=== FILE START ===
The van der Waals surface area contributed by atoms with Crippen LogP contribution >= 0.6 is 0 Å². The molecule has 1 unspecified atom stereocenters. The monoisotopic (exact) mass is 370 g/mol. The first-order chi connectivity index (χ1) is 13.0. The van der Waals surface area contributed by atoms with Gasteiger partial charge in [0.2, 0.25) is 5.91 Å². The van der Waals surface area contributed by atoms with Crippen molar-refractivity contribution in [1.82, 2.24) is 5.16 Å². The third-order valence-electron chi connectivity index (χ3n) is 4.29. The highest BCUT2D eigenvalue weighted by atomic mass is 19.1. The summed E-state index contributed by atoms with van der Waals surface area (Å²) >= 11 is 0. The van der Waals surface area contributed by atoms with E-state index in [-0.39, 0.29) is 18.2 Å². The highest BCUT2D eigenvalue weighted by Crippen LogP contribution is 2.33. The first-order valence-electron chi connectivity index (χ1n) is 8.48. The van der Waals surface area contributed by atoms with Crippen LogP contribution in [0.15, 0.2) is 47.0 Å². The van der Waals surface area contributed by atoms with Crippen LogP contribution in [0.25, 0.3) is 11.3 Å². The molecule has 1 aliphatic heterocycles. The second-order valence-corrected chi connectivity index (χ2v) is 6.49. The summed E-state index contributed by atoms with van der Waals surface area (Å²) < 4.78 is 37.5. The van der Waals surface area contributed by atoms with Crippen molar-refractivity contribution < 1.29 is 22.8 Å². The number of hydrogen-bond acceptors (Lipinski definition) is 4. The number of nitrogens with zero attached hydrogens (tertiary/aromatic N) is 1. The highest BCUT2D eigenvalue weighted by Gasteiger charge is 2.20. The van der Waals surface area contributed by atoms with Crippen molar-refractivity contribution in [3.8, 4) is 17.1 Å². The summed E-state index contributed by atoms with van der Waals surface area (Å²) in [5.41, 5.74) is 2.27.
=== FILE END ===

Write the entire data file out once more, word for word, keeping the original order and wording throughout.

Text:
The van der Waals surface area contributed by atoms with Crippen LogP contribution >= 0.6 is 0 Å². The molecule has 1 unspecified atom stereocenters. The monoisotopic (exact) mass is 370 g/mol. The first-order chi connectivity index (χ1) is 13.0. The van der Waals surface area contributed by atoms with Gasteiger partial charge in [0.2, 0.25) is 5.91 Å². The van der Waals surface area contributed by atoms with Crippen molar-refractivity contribution in [1.82, 2.24) is 5.16 Å². The third-order valence-electron chi connectivity index (χ3n) is 4.29. The highest BCUT2D eigenvalue weighted by atomic mass is 19.1. The summed E-state index contributed by atoms with van der Waals surface area (Å²) >= 11 is 0. The van der Waals surface area contributed by atoms with E-state index in [-0.39, 0.29) is 18.2 Å². The highest BCUT2D eigenvalue weighted by Crippen LogP contribution is 2.33. The first-order valence-electron chi connectivity index (χ1n) is 8.48. The van der Waals surface area contributed by atoms with Crippen LogP contribution in [0.15, 0.2) is 47.0 Å². The van der Waals surface area contributed by atoms with Crippen LogP contribution in [0.25, 0.3) is 11.3 Å². The molecule has 1 aliphatic heterocycles. The second-order valence-corrected chi connectivity index (χ2v) is 6.49. The summed E-state index contributed by atoms with van der Waals surface area (Å²) < 4.78 is 37.5. The van der Waals surface area contributed by atoms with Crippen molar-refractivity contribution < 1.29 is 22.8 Å². The number of hydrogen-bond acceptors (Lipinski definition) is 4. The number of nitrogens with zero attached hydrogens (tertiary/aromatic N) is 1. The highest BCUT2D eigenvalue weighted by Gasteiger charge is 2.20. The van der Waals surface area contributed by atoms with Crippen molar-refractivity contribution in [3.8, 4) is 17.1 Å². The summed E-state index contributed by atoms with van der Waals surface area (Å²) in [5.41, 5.74) is 2.27.